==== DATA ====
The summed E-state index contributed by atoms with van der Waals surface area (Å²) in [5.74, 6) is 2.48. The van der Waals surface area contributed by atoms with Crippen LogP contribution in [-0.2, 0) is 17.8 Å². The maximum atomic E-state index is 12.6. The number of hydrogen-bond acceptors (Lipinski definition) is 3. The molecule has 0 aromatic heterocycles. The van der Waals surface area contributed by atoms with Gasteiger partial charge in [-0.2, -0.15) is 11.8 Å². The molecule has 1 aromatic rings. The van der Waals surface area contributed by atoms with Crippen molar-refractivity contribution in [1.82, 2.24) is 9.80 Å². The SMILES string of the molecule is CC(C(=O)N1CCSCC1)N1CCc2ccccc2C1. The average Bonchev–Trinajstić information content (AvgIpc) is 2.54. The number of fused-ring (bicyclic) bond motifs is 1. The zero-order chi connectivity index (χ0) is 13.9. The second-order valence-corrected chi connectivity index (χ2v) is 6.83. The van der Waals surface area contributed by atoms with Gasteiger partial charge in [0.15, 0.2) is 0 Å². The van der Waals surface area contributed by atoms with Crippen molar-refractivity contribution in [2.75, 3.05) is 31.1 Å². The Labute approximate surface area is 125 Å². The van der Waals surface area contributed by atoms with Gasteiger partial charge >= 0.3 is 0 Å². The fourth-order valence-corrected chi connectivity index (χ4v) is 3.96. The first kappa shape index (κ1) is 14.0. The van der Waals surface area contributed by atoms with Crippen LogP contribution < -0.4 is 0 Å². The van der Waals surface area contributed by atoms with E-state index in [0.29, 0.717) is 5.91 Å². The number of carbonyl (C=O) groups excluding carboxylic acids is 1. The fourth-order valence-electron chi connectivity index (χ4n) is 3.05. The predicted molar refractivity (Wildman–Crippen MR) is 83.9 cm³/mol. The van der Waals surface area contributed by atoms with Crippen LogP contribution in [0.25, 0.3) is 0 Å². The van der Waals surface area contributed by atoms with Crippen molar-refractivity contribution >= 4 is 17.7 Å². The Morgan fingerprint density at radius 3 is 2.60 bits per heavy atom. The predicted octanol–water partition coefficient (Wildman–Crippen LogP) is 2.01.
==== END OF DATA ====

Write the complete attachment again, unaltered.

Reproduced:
The summed E-state index contributed by atoms with van der Waals surface area (Å²) in [5.74, 6) is 2.48. The van der Waals surface area contributed by atoms with Crippen LogP contribution in [-0.2, 0) is 17.8 Å². The maximum atomic E-state index is 12.6. The number of hydrogen-bond acceptors (Lipinski definition) is 3. The molecule has 0 aromatic heterocycles. The van der Waals surface area contributed by atoms with Gasteiger partial charge in [-0.2, -0.15) is 11.8 Å². The molecule has 1 aromatic rings. The van der Waals surface area contributed by atoms with Crippen molar-refractivity contribution in [1.82, 2.24) is 9.80 Å². The SMILES string of the molecule is CC(C(=O)N1CCSCC1)N1CCc2ccccc2C1. The average Bonchev–Trinajstić information content (AvgIpc) is 2.54. The number of fused-ring (bicyclic) bond motifs is 1. The zero-order chi connectivity index (χ0) is 13.9. The second-order valence-corrected chi connectivity index (χ2v) is 6.83. The van der Waals surface area contributed by atoms with Gasteiger partial charge in [0.15, 0.2) is 0 Å². The van der Waals surface area contributed by atoms with Crippen molar-refractivity contribution in [2.75, 3.05) is 31.1 Å². The Labute approximate surface area is 125 Å². The van der Waals surface area contributed by atoms with Gasteiger partial charge >= 0.3 is 0 Å². The fourth-order valence-corrected chi connectivity index (χ4v) is 3.96. The first kappa shape index (κ1) is 14.0. The van der Waals surface area contributed by atoms with Crippen LogP contribution < -0.4 is 0 Å². The van der Waals surface area contributed by atoms with E-state index in [0.29, 0.717) is 5.91 Å². The number of carbonyl (C=O) groups excluding carboxylic acids is 1. The fourth-order valence-electron chi connectivity index (χ4n) is 3.05. The predicted molar refractivity (Wildman–Crippen MR) is 83.9 cm³/mol. The van der Waals surface area contributed by atoms with Crippen LogP contribution in [0.25, 0.3) is 0 Å². The van der Waals surface area contributed by atoms with Crippen molar-refractivity contribution >= 4 is 17.7 Å². The Morgan fingerprint density at radius 3 is 2.60 bits per heavy atom. The predicted octanol–water partition coefficient (Wildman–Crippen LogP) is 2.01.